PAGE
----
Tamek, who was arrested in August 2002, was charged with “threatening the interior security of the state and affiliating to the Polisario Front.” The latter is the organization that has led the Saharawi independence struggle since it was founded in 1973.  
‘Release is not a gift’
“I salute the women, the men, the youth, the students, the workers, the unemployed, and other defenders of human rights in the occupied territories of Western Sahara and south Morocco, for their firm support to our imprisoned sons, through demonstrations of protest, communiqués, strikes, sit-ins, and other actions,” declared Polisario General Secretary Mohamed Abdelaziz in a letter to the liberated freedom fighters.

The release is not “a charity or a gift,” said Abdelaziz, but the “fruit of the struggle and the sacrifices you have made.”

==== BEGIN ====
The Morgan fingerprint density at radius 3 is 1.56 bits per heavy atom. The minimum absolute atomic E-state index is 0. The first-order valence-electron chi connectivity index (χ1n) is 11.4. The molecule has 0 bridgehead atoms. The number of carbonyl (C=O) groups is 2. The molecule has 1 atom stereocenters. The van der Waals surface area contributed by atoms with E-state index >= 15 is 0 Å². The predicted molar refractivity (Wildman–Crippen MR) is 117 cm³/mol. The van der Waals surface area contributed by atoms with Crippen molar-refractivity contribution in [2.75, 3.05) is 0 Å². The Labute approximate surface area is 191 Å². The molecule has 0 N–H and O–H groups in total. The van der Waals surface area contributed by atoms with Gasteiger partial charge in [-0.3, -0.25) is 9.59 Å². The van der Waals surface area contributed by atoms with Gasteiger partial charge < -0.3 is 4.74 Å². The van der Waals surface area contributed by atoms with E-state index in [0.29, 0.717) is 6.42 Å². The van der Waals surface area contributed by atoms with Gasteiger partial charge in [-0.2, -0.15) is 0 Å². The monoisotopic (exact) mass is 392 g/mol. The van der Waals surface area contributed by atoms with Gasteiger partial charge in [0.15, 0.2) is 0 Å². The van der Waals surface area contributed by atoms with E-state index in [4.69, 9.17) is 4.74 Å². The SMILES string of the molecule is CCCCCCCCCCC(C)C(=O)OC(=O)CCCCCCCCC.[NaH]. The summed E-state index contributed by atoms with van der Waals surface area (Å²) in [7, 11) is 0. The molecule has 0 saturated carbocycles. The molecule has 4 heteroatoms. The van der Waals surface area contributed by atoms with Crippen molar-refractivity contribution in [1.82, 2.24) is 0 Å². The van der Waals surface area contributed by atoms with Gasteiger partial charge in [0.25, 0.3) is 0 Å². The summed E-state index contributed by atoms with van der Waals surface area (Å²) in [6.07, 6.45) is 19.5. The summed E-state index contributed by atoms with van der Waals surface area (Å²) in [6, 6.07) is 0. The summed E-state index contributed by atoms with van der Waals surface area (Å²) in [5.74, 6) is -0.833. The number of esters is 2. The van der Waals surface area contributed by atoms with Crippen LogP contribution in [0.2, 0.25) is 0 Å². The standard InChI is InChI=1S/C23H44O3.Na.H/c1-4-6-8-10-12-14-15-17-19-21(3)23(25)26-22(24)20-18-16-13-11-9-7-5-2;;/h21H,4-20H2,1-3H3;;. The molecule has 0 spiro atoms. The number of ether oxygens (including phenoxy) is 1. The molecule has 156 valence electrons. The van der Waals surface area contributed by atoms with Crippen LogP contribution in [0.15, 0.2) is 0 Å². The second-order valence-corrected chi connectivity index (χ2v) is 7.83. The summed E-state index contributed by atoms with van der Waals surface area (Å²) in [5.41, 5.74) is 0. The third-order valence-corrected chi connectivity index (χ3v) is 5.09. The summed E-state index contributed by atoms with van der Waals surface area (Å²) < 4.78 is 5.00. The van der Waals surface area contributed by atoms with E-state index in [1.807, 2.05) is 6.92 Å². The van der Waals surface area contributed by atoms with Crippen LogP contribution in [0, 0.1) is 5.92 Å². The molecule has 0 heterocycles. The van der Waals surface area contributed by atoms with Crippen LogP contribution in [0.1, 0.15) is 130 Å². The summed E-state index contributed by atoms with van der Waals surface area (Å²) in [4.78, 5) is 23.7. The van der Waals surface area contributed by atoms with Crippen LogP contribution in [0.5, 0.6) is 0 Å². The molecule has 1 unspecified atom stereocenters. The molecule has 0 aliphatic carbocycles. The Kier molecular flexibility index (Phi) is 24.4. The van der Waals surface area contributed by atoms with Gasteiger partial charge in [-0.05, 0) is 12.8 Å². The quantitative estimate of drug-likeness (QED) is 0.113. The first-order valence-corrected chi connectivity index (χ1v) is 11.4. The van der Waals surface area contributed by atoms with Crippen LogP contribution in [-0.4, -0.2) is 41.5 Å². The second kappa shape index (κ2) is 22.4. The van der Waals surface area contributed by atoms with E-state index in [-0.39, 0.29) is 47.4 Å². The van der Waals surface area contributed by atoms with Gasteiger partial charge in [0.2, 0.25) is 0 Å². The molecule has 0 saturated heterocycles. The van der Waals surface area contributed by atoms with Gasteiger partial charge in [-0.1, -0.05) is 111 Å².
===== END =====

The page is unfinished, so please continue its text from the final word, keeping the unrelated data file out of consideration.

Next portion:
“This victory is the result of pressure from international groups, from inside the occupied territories, and from within the prisons themselves,” said Kamal Fadel, the Polisario representative in Australia, in a January 14 telephone interview with the Militant. “They continued to be active inside the prison. Ali Salem Tamek spoke to the Polisario congress even from prison, showing that Morocco is not able to crush the resistance or silence their voices.” Fadel was referring to greetings from prison Tamek gave by telephone to the Polisario Front’s 11th Congress last October.

In addition to the 12 Saharawi freedom fighters, eight journalists imprisoned for opposition to the Moroccan government were released. One of the eight, Ali Lmrabet, was jailed for publishing an interview supporting independence for Western Sahara as well as cartoons and articles that were critical of the monarch. He was charged and convicted of “threatening the integrity of national territory” and insulting the king.

The announcement of the amnesty was timed to coincide with the visit of Driss Jettou, Morocco’s prime minister, to Washington.